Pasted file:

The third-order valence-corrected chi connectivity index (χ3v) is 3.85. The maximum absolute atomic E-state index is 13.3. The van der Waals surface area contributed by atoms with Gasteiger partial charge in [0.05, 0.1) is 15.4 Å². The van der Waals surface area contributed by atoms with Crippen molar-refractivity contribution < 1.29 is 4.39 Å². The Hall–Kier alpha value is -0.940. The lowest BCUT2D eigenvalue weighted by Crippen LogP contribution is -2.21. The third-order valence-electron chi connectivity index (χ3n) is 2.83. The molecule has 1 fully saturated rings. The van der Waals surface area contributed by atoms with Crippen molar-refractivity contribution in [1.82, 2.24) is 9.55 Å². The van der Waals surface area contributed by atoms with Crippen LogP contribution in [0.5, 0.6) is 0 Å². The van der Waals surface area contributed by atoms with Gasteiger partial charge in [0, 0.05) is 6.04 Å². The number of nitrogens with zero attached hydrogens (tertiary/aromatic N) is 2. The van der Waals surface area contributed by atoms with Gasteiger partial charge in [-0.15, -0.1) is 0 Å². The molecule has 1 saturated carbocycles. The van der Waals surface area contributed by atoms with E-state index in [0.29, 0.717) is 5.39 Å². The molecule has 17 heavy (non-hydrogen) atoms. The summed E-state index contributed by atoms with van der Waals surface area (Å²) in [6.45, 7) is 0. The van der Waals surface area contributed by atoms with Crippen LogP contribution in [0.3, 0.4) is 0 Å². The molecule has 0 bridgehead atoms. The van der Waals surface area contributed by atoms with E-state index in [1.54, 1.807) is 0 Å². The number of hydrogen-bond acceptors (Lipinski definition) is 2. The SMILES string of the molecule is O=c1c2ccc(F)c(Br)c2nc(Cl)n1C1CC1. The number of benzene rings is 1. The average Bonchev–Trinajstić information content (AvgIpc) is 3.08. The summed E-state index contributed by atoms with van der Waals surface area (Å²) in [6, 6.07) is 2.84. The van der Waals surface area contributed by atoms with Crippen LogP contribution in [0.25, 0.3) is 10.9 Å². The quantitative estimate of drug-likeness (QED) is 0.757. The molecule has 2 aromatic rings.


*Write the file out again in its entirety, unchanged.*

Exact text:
The third-order valence-corrected chi connectivity index (χ3v) is 3.85. The maximum absolute atomic E-state index is 13.3. The van der Waals surface area contributed by atoms with Gasteiger partial charge in [0.05, 0.1) is 15.4 Å². The van der Waals surface area contributed by atoms with Crippen molar-refractivity contribution < 1.29 is 4.39 Å². The Hall–Kier alpha value is -0.940. The lowest BCUT2D eigenvalue weighted by Crippen LogP contribution is -2.21. The third-order valence-electron chi connectivity index (χ3n) is 2.83. The molecule has 1 fully saturated rings. The van der Waals surface area contributed by atoms with Crippen molar-refractivity contribution in [1.82, 2.24) is 9.55 Å². The van der Waals surface area contributed by atoms with Crippen LogP contribution in [0.5, 0.6) is 0 Å². The van der Waals surface area contributed by atoms with Gasteiger partial charge in [0, 0.05) is 6.04 Å². The number of nitrogens with zero attached hydrogens (tertiary/aromatic N) is 2. The van der Waals surface area contributed by atoms with Gasteiger partial charge in [-0.15, -0.1) is 0 Å². The molecule has 1 saturated carbocycles. The van der Waals surface area contributed by atoms with E-state index in [0.29, 0.717) is 5.39 Å². The molecule has 17 heavy (non-hydrogen) atoms. The summed E-state index contributed by atoms with van der Waals surface area (Å²) in [6.45, 7) is 0. The van der Waals surface area contributed by atoms with Crippen LogP contribution in [0.3, 0.4) is 0 Å². The molecule has 0 bridgehead atoms. The van der Waals surface area contributed by atoms with E-state index in [1.54, 1.807) is 0 Å². The number of hydrogen-bond acceptors (Lipinski definition) is 2. The SMILES string of the molecule is O=c1c2ccc(F)c(Br)c2nc(Cl)n1C1CC1. The number of benzene rings is 1. The average Bonchev–Trinajstić information content (AvgIpc) is 3.08. The summed E-state index contributed by atoms with van der Waals surface area (Å²) in [6, 6.07) is 2.84. The van der Waals surface area contributed by atoms with Crippen LogP contribution in [0.25, 0.3) is 10.9 Å². The quantitative estimate of drug-likeness (QED) is 0.757. The molecule has 2 aromatic rings.